Pittsburgh was America’s 10th largest city in 1940, and the surrounding counties added hundreds of thousands to the region’s total population. Whether calculated on a cumulative or per-capita basis, no area can claim a greater contribution to the national effort that led to an Allied victory in World War II. Thousands of area residents served in uniform during the conflict, while countless others worked to produce the equipment, materials, and ammunitions required of a global war. The region was no stranger when it came to serving the country during war efforts. World War II, however, presented a challenge of another dimension. Southwestern Pennsylvania would be expected to develop and maintain record levels of industrial production even as much of the male workforce was called to fight. The wartime experiences of some of the region’s servicemen and women are recorded elsewhere on this site. This segment’s focus will be on the home front performance that allowed Pittsburgh to maintain its role as an arsenal of democracy.
The area was in the early stage of recovery from The Great Depression when the United States entered the war. While there was some alert of the demand to come, most notably America’s assistance to England and its 1940 adoption of a military draft, a rapid path to full defense production would not have been possible without direct federal involvement. Government investments expanded the region’s industrial base and trained a diverse cadre of skilled workers, including an unprecedented number of women, represented nationally by the iconic image of Rosie the Riveter, to staff it. Some businesses saw their product lines change completely. A former cannery built bomber parts, pickle workers assembled pursuit planes, and a baby-carriage maker produced gun parts. Others adapted their skills to make products for wartime purposes. Homestead Steel Works of the United States Steel Corporation tripled its output of forged armor following the largest expansion of any comparable facility in the nation. Production bays at Mesta Machine Corporation in nearby West Homestead were expanded to produce gun barrels for the Navy’s largest ships, turning them out at a wartime pace. Several miles north in Butler, the American Bantam Car Company developed the prototype of the Willys Jeep and built more than 2,500 of them. Legendary Scripps-Howard correspondent Ernie Pyle said of the vehicle’s value: “I don’t think we could continue the war without the Jeep. It does everything. It goes everywhere. It’s as faithful as a dog, as strong as a mule and as agile as a goat. It constantly carries twice what it was designed for, and still keeps on going.”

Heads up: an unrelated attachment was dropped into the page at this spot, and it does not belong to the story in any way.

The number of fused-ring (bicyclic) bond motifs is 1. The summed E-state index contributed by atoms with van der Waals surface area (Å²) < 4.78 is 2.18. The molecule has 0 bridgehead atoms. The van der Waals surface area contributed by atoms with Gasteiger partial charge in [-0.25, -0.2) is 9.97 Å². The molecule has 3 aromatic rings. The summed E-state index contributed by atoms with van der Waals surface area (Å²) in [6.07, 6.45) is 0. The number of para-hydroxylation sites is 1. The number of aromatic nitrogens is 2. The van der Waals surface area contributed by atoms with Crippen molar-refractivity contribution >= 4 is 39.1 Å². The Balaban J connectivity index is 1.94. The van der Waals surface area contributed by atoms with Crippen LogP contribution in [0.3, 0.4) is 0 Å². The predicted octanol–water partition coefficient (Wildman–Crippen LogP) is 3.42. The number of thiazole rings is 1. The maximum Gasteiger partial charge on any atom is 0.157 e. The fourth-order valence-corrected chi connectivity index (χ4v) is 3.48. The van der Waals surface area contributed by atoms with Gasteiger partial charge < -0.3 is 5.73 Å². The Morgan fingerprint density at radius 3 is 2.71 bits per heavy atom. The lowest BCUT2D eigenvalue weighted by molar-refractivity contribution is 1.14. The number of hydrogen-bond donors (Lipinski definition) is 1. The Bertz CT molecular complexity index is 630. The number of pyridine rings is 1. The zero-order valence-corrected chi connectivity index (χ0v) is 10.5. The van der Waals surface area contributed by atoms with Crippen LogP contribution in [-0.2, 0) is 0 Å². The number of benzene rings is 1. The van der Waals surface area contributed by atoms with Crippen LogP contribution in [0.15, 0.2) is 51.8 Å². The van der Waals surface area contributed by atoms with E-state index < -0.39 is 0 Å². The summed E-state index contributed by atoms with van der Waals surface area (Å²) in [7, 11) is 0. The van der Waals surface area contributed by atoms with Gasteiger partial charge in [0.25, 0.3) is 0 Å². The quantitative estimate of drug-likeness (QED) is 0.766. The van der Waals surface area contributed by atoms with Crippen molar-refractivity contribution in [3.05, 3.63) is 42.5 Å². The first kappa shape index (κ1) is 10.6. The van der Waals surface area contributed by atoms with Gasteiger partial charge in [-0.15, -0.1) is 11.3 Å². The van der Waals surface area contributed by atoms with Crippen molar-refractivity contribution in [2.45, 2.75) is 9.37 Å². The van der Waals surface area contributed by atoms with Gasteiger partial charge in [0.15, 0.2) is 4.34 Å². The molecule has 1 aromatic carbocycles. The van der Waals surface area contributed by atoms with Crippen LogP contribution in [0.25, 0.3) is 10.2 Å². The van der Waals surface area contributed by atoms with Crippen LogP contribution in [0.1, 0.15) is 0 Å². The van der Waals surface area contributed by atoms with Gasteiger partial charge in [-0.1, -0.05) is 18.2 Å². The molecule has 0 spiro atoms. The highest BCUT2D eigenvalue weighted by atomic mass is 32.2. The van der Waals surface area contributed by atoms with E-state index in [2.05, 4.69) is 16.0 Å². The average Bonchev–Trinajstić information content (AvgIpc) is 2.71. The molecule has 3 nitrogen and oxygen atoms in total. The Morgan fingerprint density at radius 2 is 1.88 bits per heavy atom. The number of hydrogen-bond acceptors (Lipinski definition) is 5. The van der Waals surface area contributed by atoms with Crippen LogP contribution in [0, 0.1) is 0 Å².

Access to navigable waterways also contributed to the range of the region’s wartime output. An Ohio River shipyard operated by Dravo Corporation was designated by the Department of the Navy to serve, with another in New Orleans, as one of two “lead yards” for the production Landing Ship Tanks, commonly known as LSTs, the largest vessel ever launched from inland locations. Built at a rate of two per week by a three-shift workforce that reached 20,000, they carried men and equipment in support of invasions in Europe, Africa, and every island objective in the Pacific. Lowell Thomas, perhaps the nation’s most-heard national newscaster of the era, reported on their work: “I, with 10,000 others attended a launching today of an ocean-going ship built here in Pittsburgh. Most interestingly, this seaworthy vessel, launched out here on the Ohio River, came off an assembly line!”
And what of all those “Rosies” who had long been denied entry to “men’s work?” Most women took advantage of the sudden availability of office openings for wartime employment, including those who took civil service positions as “government girls.” Many, however, did find places in factories, mills, and production yards where they donned the hardhats and welding shields worn by their male colleagues. Because so many of these companies no longer exist, the number of local women engaged in defense work is elusive. Nationwide, 12 million men entered military service between 1942 and 1945. Of the jobs they left behind, some seven million would be filled by women. Those who answered the call, particularly for roles to which they had been previously denied access, began a decades-long process that would alter the American workforce, and of life in the nation itself.